U of I Flash Index ends 2021 on a high note, despite Omicron threat

January 5, 2022

 U of I Flash Index ends 2021 on a high note, despite Omicron threat

Authors

In a surprising advance, the University of Illinois Flash Index for December rose to 105.7 from its 105.5 level last month, countering the headwinds caused by the emergence of the Omicron variant of COVID-19.

“This is another example of the resiliency of the Illinois and national economies,” said University of Illinois economist J. Fred Giertz, who compiles the monthly index for the Institute of Government and Public Affairs. “For nearly two years since the onset of the crisis, the economy has been able to weather unprecedented challenges confounding most forecasters.”

All the components of the index (individual income tax, sales tax, and corporate tax receipts) were up compared to the same month last year after adjusting for inflation. Both corporate and sales tax revenues were strong. In fact, sales tax receipts were the highest for any month on record, substantially besting the pre-crisis level of December 2019.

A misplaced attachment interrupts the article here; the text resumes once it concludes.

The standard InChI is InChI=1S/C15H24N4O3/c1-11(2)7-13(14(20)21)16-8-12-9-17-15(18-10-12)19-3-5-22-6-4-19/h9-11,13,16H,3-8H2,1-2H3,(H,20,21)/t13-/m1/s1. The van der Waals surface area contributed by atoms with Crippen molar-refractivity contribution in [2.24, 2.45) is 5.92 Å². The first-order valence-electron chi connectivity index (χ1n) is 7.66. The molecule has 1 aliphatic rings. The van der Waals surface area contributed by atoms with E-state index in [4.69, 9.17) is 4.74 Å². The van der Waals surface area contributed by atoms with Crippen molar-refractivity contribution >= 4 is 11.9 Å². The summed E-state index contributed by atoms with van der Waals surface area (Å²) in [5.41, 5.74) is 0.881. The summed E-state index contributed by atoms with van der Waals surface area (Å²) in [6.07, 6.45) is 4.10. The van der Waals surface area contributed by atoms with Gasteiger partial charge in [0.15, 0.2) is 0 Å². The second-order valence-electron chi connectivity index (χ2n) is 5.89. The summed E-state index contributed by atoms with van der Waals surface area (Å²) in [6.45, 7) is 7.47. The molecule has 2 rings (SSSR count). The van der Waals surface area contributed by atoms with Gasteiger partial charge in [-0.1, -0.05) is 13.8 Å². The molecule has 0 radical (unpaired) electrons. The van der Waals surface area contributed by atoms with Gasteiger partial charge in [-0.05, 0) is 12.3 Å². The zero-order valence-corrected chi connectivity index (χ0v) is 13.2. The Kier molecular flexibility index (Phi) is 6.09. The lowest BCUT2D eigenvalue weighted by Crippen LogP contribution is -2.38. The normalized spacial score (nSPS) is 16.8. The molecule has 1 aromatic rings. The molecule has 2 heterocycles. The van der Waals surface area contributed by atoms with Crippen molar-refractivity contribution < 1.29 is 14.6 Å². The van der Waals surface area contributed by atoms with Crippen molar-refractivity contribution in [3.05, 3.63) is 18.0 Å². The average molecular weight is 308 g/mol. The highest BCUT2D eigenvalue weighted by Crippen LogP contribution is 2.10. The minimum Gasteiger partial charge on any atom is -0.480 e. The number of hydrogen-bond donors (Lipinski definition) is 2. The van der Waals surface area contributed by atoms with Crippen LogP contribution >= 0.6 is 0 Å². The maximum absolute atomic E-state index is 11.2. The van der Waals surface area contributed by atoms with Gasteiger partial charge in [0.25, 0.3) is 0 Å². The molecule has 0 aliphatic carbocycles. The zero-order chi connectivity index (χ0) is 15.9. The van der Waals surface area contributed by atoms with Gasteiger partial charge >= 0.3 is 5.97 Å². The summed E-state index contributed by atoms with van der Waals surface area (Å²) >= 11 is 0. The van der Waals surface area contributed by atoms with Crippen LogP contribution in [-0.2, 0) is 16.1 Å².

The Illinois unemployment rate continued its decline to 5.7%, 2.4 percentage points below the level one year ago. Unfortunately, Illinois’ rate is still well above the national average of 4.2%.

“Despite the strong month, there is still concern about the impact of the emergence of new virus variants. This has led many forecasters to lower their expectations for 2022, although they remain optimistic,” said Giertz.

The Flash Index is a weighted average of Illinois growth rates in corporate earnings, consumer spending and personal income as estimated from receipts for corporate income, individual income, and retail sales taxes. These are adjusted for inflation before growth rates are calculated. The growth rate for each component is then calculated for the 12-month period using data through December 31, 2021. See the full Flash Index archive

Even though more than a year has passed since the beginning of the COVID-19 crisis, ad hoc adjustments will still be needed for some time because of the timing of the tax receipts resulting from state and Federal changes in payment dates both this and last year.

 

 


Research Area: Fiscal and Economic Policy

Policy Initiative: none

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